Why Gloves Can be Your No. 1 Weapon Against SSIs

Studies show that gloves can tear easily during surgery, and most veterinary surgeons aren’t aware of it. Here’s how to combat that.

Originally published in the January 2016 issue of Veterinary Practice News. Did you enjoy this article? Then subscribe today! 

Surgical site infections, or SSIs, are a constant concern for surgeons and surgery lovers. Infection can lead to dissatisfaction, distress and even death (spontaneous or via euthanasia). Given the rise of nosocomial infections from drug-resistant bacteria, keeping infection prevention front and center is of ever-increasing importance. 

The prevention of SSIs can be visualized as a patient/pathogen/procedure triangle: 

  • Patient factors relate to the incision or the wound, tissue depth, systemic defenses and risk factors such as diabetes (at least theoretically) and malnutrition. 
  • Pathogen factors include the bacteria, their quantity and virulence. 
  • Procedure factors are those we should strive to control: antibiotic prophylaxis, hypothermia avoidance, gentle tissue manipulation and aseptic technique. 

Using aseptic technique includes appropriate surgical attire. Caps, masks, gowns and surgical gloves are the first line of defense against SSIs. Surgical gloves, however, are not invincible and can perforate. 

Unfortunately, this happens much more often than we suspect. Defects often are not noticed until the gloves are removed after surgery and blood is observed on a finger. Noticing a hole during surgery would obviously be better.

A Study on Gloves Show Surprisingly Results

A prospective study (BJ Character et al. “Postoperative Integrity of Veterinary Surgical Gloves.” JAAHA 2003, Vol. 39, No. 3, p. 311-320) was conducted to test the postoperative integrity of surgical gloves. To our knowledge, this was the first study of its kind in veterinary medicine.

To document the incidence of defects postoperatively, gloves were collected after surgical procedures at two veterinary teaching hospitals and one institution’s student surgery lab. More than 760 gloves were tested for defects using electrical resistance after procedures performed by surgeons, residents, interns and students. We will refer to this article as “the first study.” In a similar and larger study (GM Hayes et al. “Investigation of Incidence and Risk Factors for Surgical Glove Perforation in Small Animal Surgery.” Vet. Surgery 2014, Vol. 43, N. 4, pp. 400-404), more than 2,000 gloves worn in 363 small animal surgical procedures at a veterinary teaching hospital were evaluated using a water-leak test.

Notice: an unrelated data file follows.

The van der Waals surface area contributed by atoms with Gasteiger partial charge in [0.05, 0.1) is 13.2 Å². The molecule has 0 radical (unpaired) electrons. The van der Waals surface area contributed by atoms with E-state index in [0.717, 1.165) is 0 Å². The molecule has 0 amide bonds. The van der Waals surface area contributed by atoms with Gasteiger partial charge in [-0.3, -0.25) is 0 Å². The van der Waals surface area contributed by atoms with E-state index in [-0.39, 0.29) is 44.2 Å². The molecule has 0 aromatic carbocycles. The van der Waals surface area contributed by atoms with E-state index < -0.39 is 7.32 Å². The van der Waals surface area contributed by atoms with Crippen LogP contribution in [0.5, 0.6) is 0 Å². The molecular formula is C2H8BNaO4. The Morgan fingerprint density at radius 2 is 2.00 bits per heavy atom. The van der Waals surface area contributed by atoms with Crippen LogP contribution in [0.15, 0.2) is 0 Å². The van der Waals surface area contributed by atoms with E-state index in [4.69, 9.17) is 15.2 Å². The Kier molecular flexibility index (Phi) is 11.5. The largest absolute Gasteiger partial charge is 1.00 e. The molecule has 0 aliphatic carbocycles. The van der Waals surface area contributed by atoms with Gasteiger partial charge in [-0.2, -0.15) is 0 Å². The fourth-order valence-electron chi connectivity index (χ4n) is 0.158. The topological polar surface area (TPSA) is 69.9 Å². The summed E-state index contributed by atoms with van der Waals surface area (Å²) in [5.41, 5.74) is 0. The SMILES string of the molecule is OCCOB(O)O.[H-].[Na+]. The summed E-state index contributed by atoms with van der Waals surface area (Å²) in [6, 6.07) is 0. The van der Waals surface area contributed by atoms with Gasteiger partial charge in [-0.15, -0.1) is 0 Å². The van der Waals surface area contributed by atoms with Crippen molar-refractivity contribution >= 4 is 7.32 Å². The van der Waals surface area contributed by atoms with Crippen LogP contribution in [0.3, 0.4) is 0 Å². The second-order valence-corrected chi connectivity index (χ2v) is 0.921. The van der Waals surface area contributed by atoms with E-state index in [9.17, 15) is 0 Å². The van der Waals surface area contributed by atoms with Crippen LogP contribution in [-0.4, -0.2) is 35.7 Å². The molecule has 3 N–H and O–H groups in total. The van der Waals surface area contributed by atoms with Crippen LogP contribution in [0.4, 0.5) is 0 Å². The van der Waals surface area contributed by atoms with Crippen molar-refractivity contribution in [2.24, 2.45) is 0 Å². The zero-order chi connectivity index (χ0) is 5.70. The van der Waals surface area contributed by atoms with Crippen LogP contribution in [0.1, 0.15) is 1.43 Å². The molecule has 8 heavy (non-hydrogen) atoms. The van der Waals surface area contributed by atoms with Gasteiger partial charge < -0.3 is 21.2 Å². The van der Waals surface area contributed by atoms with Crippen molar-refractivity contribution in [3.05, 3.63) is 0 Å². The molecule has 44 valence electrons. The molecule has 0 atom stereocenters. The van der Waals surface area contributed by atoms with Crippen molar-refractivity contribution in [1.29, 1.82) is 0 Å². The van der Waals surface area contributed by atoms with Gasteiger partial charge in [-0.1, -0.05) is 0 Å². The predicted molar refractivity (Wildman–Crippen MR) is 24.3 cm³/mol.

The surgeries ranged from minimally invasive (laparoscopy, arthroscopy) to laparotomies and arthrotomies. Operators included faculty members, surgical residents, interns and senior veterinary students. We will call this paper “the second study.”

The results were staggering.

In the first study, 23 percent of gloves had a defect at the end of surgery. Worse, 93 percent of users were not aware of the tear.

In the second study, at least one glove perforation occurred in 26 percent of procedures and went undetected by the wearer 69 percent of the time.

In both studies, about 80 percent of tears occurred during surgeries that lasted over an hour. This makes perfect sense; the longer the time spent in surgery, the greater the chances of catching a glove on an instrument or a sharp structure.

Orthopedic procedures showed a higher incidence of glove perforation in both studies. Again, this makes sense given the typically increased duration of surgery, exposure to power equipment, surgical wire and bone fragments. Yet tears occurred in almost 20 percent of soft tissue surgery cases.